In the island city of Bombay, Mumtaz Begum found refuge in Abdul Qadir Bawla, a prominent businessman. The Maharaja, troubled by the loss of his favourite paramour, sent off a trusted officer in the search of Mumtaz Begum. On the fateful evening of 12th January 1925, Mumtaz Begum alongwith Abdul Bawla was driving up Gibbs Road from Kemps Corner towards the Hanging Gardens of Malabar Hill, when they were intercepted by a red Maxwell car. About six to seven men armed with pistols and knives got off the Maxwell car and attacked Mumtaz Begum. The men while attempting to kidnap Mumtaz Begum slashed her in the face multiple times. Bawla, who was trying to shield Mumtaz from the attack, was shot more than once and succumbed to the injuries soon thereafter. To the good fortune of Mumtaz Begum, another car housing three English military officers – Lt. Seagert, Lt. Batley and Lt. Stephen drove up on the site and rescued Mumtaz. With the assistance of Col. Vickery, who shortly drove up to the scene, the men nabbed two assailants and handed them over to the police.
The legal fraternity will be eternally grateful to Sir Kanga for nurturing and training various legends of the Bar, such as Sir Harilal Jekisundas Kania (who went on to become the first Chief Justice of India), Prafullachandra Natwarlal Bhagwati (who also went on to become the Chief Justice of India), Hormasji Maneckji Seervai, Nanabhoy (“Nani”) Ardeshir Palkhivala, Kharshedji Hormasji Bhabha, Rustom Kolah, Fali Sam Nariman, Soli Jehangir Sorabjee, and so on.
Nine men were charged with criminal conspiracy to kidnap, and causing grievous hurt to Mumtaz Begum, in addition to the charge of murder of Bawla. They were put to trial before the Criminal Sessions division of the Bombay High Court, presided over by Justice Crump, and heard by a special jury. Leading the prosecution was Sir Jamshedji Kanga, who was the then Advocate General, and for one of the accused, M A Jinnah appeared.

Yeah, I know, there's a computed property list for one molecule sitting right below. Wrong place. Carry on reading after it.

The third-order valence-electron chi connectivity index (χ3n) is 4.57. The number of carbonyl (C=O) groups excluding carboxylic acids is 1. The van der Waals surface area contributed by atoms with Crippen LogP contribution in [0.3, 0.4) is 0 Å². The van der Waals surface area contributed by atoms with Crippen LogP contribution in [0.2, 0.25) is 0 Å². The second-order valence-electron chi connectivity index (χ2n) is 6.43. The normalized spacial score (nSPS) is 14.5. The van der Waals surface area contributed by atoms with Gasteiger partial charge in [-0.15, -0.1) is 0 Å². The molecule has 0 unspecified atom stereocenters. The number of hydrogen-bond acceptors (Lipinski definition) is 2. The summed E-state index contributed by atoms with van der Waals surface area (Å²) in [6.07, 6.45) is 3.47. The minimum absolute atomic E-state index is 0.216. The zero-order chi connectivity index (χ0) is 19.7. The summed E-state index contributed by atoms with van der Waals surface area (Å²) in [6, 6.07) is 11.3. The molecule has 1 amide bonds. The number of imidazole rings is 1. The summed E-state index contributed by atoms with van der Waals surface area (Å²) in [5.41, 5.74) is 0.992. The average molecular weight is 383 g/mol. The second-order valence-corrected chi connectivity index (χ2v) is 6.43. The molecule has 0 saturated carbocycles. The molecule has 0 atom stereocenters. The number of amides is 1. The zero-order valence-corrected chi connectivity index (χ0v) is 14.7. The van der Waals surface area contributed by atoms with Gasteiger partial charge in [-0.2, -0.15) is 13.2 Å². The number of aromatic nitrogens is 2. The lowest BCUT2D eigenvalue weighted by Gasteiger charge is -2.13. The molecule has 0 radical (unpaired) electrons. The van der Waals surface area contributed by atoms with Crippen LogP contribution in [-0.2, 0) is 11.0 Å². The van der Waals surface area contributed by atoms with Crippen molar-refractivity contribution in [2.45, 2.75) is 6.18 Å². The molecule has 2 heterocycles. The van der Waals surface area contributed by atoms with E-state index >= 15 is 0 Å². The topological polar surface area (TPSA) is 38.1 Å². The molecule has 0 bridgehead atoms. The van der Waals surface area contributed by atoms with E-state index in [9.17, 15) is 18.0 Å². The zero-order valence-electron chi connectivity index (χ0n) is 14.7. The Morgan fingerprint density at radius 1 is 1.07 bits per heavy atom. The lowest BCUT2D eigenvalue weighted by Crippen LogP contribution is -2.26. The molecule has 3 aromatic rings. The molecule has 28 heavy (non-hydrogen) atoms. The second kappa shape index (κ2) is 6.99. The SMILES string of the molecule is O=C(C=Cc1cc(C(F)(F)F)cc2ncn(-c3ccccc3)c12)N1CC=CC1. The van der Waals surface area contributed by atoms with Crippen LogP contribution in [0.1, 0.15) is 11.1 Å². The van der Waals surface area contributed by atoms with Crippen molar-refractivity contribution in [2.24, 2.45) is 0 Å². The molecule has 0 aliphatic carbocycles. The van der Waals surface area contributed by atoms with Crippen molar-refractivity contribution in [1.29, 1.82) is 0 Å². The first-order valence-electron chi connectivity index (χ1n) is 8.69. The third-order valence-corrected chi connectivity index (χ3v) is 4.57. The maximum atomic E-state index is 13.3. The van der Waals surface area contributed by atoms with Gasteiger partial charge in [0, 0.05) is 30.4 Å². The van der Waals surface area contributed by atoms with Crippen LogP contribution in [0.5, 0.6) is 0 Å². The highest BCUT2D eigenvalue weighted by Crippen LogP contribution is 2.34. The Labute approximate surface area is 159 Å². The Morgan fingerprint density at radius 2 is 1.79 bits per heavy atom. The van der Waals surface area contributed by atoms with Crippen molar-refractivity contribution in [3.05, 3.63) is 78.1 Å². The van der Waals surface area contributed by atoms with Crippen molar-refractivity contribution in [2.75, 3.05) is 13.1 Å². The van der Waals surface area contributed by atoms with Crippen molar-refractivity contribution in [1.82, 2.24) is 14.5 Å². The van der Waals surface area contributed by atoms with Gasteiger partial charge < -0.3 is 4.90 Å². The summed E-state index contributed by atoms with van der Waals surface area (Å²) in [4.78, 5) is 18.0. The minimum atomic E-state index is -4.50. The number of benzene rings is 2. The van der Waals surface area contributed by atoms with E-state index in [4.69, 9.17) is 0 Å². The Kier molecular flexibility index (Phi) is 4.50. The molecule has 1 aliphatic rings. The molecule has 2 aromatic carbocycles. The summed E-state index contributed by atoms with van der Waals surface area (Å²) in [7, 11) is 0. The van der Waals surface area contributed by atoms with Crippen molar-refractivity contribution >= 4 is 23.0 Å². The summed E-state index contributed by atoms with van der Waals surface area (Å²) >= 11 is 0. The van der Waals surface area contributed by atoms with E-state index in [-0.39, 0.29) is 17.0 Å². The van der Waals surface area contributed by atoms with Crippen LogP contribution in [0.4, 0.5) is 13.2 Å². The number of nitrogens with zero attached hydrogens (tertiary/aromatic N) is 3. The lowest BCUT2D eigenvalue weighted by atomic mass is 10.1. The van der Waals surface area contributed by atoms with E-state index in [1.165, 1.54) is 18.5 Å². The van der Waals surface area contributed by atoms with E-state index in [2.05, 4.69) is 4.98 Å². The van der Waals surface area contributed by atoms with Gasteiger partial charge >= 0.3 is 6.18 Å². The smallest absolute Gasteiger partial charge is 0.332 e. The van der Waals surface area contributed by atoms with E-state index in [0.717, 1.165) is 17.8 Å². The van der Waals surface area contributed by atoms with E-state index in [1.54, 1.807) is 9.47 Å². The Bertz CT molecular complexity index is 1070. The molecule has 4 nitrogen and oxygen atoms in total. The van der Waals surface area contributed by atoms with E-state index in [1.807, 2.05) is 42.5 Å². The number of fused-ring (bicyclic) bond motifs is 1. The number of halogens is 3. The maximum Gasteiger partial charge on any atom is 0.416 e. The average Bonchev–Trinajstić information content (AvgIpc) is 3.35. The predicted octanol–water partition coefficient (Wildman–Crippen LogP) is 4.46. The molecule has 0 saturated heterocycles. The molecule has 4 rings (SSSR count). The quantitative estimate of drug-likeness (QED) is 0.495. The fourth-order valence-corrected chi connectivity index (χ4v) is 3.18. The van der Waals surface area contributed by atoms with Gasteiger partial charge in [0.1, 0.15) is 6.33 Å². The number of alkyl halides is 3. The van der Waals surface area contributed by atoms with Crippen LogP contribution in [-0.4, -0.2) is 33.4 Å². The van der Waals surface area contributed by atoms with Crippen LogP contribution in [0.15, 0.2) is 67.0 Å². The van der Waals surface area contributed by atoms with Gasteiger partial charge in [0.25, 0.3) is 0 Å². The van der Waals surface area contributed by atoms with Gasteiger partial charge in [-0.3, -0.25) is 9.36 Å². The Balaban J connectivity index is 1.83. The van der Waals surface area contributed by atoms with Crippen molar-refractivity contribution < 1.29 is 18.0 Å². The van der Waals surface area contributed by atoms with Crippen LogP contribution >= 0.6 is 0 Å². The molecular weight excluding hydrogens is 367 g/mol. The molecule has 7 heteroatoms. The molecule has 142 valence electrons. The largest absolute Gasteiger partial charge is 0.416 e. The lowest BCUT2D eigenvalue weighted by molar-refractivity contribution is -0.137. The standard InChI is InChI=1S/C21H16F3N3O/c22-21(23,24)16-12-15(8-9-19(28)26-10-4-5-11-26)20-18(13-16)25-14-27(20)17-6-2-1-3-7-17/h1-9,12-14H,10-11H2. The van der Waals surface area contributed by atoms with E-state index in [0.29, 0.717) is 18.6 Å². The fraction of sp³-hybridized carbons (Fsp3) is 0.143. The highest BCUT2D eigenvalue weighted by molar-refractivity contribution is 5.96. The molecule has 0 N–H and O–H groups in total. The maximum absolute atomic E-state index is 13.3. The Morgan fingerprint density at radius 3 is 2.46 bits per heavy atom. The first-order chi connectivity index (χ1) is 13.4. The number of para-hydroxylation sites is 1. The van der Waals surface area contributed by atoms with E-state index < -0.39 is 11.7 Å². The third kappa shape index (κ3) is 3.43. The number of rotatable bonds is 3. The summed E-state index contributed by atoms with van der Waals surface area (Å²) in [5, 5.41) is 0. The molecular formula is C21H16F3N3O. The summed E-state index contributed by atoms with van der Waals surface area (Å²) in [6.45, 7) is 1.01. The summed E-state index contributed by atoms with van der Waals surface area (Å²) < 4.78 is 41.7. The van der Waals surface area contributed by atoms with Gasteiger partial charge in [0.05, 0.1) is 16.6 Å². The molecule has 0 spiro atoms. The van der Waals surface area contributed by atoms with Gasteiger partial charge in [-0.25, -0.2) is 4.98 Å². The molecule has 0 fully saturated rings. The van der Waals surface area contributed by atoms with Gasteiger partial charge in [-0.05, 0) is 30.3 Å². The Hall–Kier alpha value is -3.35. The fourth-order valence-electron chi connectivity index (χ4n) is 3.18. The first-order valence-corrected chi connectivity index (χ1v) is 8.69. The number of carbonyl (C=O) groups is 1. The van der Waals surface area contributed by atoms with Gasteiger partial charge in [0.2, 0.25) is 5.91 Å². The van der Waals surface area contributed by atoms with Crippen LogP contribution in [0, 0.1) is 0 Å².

Born in 1875, Sir Jamshedji Kanga dominated the Bombay Bar with his mastery of the law for over six decades. He stood tall at 6 feet 4 inches, which was complemented by his towering intellect, as one would see him cruising through the corridors of the Bombay High Court, with his black gown flowing behind.
Sir Kanga also served as a Judge of the Bombay High Court for a brief period from 1921 to 1922. The legal fraternity will be eternally grateful to Sir Kanga for nurturing and training various legends of the Bar, such as Sir Harilal Jekisundas Kania (who went on to become the first Chief Justice of India), Prafullachandra Natwarlal Bhagwati (who also went on to become the Chief Justice of India), Hormasji Maneckji Seervai, Nanabhoy (“Nani”) Ardeshir Palkhivala, Kharshedji Hormasji Bhabha, Rustom Kolah, Fali Sam Nariman, Soli Jehangir Sorabjee, and so on.
Muhammad Ali Jinnah was born in Karachi, a year after Sir Kanga graced the land. He started his practice before the Bombay High Court towards the advent of the 20th Century in 1897.